This stat, though, is one to be particularly careful with. Don't increase or decrease your aggression for stats' sake. Look at hands and learn when to choose your spots.
Went to showdown: Marginal hands will tend to have more value when there are fewer players involved. Expect to show down more hands. A value of about 32 is probably about as low as is reasonable, and 40%-ish is about the ceiling. Typical values are 35-38%. As you add hands, this may decrease slightly, but if you're only adding hands that you end up folding before showdown, it's time to rethink about adding those hands. Also, if you play aggressively enough (and/or against tight enough opponents) that many hands don't make it to showdown, this will tend to decrease.
Won $ at showdown: This stat should be pretty much in line with typical full ring stats: 50-60%. Your marginal hands that you end up showing down will have more value, but they're still marginal. If this number is too high, you may be running hot or not showing down enough marginal hands. If it's too low, you may be guilty of calling down with jack high and need to review which hands are marginal, and which are still trash, even at 6 max.
Position Stats tab: Primarily make sure that you're getting looser and more aggressive preflop as you move from UTG to the button. The actual numbers are not particularly important if your main stats are in line, but that general trend should certainly be there.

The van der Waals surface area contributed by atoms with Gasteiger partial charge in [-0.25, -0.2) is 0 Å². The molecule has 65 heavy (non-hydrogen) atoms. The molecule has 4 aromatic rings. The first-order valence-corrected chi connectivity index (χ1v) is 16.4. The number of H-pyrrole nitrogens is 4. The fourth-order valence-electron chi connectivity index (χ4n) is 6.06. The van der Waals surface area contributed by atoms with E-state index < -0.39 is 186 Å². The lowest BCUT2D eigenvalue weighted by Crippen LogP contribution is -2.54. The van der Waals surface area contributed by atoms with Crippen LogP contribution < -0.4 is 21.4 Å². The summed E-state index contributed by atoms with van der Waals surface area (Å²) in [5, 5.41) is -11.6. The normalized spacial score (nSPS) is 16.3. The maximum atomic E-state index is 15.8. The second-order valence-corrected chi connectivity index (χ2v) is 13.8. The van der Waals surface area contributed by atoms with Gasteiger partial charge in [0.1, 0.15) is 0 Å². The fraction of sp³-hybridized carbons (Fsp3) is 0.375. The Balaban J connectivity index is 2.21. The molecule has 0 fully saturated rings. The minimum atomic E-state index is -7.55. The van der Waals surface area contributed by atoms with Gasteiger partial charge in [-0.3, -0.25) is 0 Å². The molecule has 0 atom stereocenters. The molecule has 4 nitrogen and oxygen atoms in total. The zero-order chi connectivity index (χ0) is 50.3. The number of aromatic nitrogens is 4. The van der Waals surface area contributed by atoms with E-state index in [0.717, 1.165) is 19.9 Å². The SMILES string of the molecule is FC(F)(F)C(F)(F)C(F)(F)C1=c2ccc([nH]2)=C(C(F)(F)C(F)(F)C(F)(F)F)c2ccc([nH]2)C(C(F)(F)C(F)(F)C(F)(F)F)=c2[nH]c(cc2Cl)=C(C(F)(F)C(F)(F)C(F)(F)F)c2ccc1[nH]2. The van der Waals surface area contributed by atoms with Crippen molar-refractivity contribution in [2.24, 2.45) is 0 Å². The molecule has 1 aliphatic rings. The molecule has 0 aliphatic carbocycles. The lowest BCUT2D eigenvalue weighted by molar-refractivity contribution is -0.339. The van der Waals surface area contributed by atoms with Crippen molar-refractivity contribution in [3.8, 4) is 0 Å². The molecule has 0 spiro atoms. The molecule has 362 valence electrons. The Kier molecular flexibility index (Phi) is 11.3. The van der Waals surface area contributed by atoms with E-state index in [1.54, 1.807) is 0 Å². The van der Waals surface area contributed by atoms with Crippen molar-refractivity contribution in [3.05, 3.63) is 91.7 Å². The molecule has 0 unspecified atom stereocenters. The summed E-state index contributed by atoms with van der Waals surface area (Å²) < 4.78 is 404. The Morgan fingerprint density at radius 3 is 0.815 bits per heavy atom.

Misc. Stats tab: Krishan Leong did an interesting study to estimate how hot or cold you are running. He looked at the data from many good players Misc. Stats tab to come up with percentages of how often you should win with each kind of hand, and roughly how often you should get a straight, flush or full house (1 in every 200 hands or so, and this has little to do with the quality of your play). Rather than rehash his entire post here, take a look at it yourselves. Make sure that when you're looking at your stats here, you have the "Show Only Hands That Were Not Folded" box checked. Looking at this information can be reassuring that you're not all that bad at poker, as well as keeping you grounded if you're running unsustainably hot. Playing at the microlimits (his data is from 5/10+), you may be able to sustain somewhat higher W$@SD percentages with your various hands, since you'll get to showdown more often with people who are more willing to show down losing hands, but they probably won't be all that much higher in the long term.